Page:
On Not Being Someone Else: Tales of Our Unled Lives, by Andrew H. Miller

Jane O’Grady is enthralled by a meticulous meditation on possible worlds and paths not taken 

October 1, 2020
Man and and windows in trompe l'oeil style
Source: Getty

I wish I had written this book – a wish that is surely the best response to reading it.

“Ah – yolo [you only live once] + fomo [fear of missing out]” was the formulation of a friend to whom Andew Miller was trying to explain his project. Wishing, choosing and regretting; forking paths and roads not taken; alternative lives and selves; “I” as simultaneously unique and also the universal “Every I”; identity and otherness; contingency, necessity and essence; other possible worlds and the precise “thusness” of things in this one – these are just some of the themes explored in On Not Being Someone Else. Cosmic metaphysical speculation is combined with, and conveyed through, meticulous analysis of pictures, poems, novels and films. Thomas Hardy, Emily Dickinson, Robert Frost, Philip Larkin, W. H. Auden and film director Frank Capra are among the many artists alluded to in this wonderful mosaic of insights, autobiography and quotations.

Above all, this book upholds the redemptive power of art. Miller reminds us that, just as tricks of perspective in paintings and trompe l’oeil “tease us with reality”, with people and things seeming to jut out of the canvas into the world, equally “the movement goes the other direction. It’s not [just] that art enters our space, but that we enter its.” We glimpse “the artistry of what is – another form of trompe l’oeil”. Great art illuminates the banal and everyday, lets us discern beauty, significance and pathos where we had missed it, does what John Donne did in his love poems: “makes one little room an everywhere” and fills our beds with continents and kings.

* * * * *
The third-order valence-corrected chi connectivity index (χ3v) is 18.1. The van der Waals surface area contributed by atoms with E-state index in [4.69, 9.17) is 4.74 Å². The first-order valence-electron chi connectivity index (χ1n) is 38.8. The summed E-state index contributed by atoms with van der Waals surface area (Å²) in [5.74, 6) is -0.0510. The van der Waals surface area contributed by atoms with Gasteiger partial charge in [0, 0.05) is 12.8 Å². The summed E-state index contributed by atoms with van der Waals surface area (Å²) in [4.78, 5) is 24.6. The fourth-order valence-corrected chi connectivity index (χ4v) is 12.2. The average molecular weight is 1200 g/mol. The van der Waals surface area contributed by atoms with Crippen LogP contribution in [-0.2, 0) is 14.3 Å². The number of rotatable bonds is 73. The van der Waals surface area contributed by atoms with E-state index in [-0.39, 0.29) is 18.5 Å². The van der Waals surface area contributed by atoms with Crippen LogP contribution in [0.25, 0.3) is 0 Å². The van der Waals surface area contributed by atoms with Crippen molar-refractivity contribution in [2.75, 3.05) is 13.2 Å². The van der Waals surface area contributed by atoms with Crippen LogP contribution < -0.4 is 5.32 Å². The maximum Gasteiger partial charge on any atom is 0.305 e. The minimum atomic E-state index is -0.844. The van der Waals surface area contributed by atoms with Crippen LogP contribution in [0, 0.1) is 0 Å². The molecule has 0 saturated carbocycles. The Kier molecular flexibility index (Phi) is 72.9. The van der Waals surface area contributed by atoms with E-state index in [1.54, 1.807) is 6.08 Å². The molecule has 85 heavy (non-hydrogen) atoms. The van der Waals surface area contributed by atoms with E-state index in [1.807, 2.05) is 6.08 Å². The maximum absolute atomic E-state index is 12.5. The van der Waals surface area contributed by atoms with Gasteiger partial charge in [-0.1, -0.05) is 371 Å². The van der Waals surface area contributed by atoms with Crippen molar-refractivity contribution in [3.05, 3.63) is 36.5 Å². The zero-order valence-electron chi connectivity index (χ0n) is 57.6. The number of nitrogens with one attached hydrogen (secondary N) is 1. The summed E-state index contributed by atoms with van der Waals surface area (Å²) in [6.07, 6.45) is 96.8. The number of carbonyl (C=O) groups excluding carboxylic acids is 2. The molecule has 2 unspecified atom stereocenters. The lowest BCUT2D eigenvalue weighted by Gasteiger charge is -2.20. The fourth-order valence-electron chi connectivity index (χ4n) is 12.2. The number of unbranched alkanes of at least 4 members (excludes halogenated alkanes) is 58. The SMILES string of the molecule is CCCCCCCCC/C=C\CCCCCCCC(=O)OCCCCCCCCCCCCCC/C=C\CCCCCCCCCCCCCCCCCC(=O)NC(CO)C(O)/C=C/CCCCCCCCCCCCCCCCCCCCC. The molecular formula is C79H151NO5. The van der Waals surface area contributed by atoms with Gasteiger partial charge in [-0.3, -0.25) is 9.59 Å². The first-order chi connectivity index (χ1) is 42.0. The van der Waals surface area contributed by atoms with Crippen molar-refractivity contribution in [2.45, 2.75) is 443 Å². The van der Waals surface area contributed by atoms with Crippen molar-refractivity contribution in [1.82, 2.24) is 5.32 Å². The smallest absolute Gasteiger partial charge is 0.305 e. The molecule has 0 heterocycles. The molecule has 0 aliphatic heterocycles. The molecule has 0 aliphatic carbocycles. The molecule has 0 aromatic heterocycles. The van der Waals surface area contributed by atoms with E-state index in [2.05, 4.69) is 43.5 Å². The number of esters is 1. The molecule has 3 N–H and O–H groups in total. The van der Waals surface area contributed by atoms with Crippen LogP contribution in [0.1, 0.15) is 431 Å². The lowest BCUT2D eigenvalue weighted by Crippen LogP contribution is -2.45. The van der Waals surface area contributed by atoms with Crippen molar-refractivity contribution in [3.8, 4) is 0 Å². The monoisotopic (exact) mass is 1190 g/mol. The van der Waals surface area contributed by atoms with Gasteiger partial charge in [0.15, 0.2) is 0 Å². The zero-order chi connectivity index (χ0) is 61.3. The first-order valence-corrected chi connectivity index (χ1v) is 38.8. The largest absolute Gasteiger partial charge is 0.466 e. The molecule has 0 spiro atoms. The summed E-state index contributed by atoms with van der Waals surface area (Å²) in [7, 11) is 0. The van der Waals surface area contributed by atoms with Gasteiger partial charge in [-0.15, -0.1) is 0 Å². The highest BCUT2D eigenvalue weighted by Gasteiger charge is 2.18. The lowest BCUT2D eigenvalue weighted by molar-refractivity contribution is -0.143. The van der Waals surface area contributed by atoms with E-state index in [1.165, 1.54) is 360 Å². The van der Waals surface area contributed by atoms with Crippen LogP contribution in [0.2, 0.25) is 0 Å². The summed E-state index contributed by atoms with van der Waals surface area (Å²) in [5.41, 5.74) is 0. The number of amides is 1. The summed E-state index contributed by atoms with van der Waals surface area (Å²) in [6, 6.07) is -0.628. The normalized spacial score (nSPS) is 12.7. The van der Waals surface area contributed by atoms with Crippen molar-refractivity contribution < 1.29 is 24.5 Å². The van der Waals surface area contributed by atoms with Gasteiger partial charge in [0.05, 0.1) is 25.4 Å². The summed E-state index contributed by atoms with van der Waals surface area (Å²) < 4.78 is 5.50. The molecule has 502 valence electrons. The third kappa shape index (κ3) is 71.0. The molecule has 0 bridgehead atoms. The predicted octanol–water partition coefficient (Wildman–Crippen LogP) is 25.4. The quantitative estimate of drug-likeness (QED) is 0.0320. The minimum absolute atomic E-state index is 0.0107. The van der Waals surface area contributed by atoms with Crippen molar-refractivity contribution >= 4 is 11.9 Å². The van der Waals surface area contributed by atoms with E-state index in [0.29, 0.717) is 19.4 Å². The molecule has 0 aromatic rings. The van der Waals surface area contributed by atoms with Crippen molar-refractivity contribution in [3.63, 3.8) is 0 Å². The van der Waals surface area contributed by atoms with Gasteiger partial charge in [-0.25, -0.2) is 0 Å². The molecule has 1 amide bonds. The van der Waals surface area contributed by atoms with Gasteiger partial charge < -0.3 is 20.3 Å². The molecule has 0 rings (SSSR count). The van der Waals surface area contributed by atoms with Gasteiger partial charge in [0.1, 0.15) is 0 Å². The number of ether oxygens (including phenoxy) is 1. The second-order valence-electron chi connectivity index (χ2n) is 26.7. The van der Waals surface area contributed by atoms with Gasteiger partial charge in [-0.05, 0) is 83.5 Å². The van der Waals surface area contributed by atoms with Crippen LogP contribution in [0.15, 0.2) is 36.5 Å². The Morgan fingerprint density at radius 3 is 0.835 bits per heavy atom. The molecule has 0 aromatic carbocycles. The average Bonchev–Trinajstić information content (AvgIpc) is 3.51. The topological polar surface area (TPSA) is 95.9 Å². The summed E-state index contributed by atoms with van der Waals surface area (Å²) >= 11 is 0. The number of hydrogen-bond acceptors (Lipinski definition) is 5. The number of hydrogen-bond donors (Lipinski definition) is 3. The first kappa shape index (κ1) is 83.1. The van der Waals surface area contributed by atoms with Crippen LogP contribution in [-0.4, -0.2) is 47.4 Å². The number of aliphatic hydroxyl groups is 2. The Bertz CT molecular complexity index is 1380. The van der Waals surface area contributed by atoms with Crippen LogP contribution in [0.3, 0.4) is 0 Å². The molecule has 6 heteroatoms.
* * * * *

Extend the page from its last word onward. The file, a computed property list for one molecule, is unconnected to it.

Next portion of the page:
At one point, Miller enlists Bishop Butler’s pronouncement that “every thing is what it is, and not another thing” in aid of showing the opposite – that a thing rarely is simply what it is, but rather, thanks to memory, desire, imagination, regret and action, is also a great deal that it is not. He also cites Galway Kinnell’s poem Prayer, which insists that “what is”, and whatever happens, “is what I want. Only that. But that.” Then Miller quizzically comments: “Yes. But only if we remember that what is includes our strange ability to see what is not, as we see the moon shining with a light not its own.” This ability “is a burden as well as a gift. That’s why Kinnell must pray.”

Elsewhere, Miller appeals rather cursorily to the notion of “eternal recurrence” – Nietzsche’s defiant embrace of fate’s contingencies by pledging to relive his life in its every excruciating detail over and over again forever. This is a hard ideal to accept or live by, but Miller also offers a snippet of Søren Kierkegaard’s “bleak humour”: “If you marry, you will regret it. If you do not marry, you will also regret it. If you marry or do not marry, you will regret both.”

“What is the relation between unrealized possibilities and the stories we tell?” is Miller’s central question. Fiction, he argues, can help us break out of our separateness, enabling us to “see something of what it would be to be one traveler on two roads”. Usually we are limited by lack of imagination. “Sympathy can seem hard work,” he writes. “I struggle to put myself in the place of another person, [whereas] envy is effortless” because it presupposes our similarity to anyone we envy: “I already am in that person’s place.” Each of us would surely agree with Sergeant Troy in Hardy’s novel Far from the Madding Crowd – that we want to be the hero, however unhappy, of our own story rather than a fortunate protagonist in someone else’s. The roles I begrudge others occupying have to be close enough to my own that I can imagine myself occupying them. If being King of China entails forgetting who we have been, the philosopher Gottfried Leibniz claimed, no one would want to be King of China.

What fiction does is allow us “to exist by proxy” (as the 19th-century essayist William Hazlitt put it), to straddle boundaries so that sympathy is as immediate as envy is. It makes us feel kinship with others, however disparate to ourselves, and put ourselves in their place. Reading about the rudeness of Jane Austen’s Emma to Miss Bates, we feel embarrassed and guilty because somehow we are Emma. Whatever our sex or colour, we, like “the mother” in a poem by Gwendolyn Brooks, mourn our aborted children and, like the protagonist in a story by Langston Hughes, loathe ourselves as traitors when “passing as white”. The philosopher Ted Cohen, notes Miller, argues that the ability to think of one thing as something else constitutes the same sort of “talent for metaphor” that is involved in thinking of oneself as someone else, a skill that is fostered by fiction.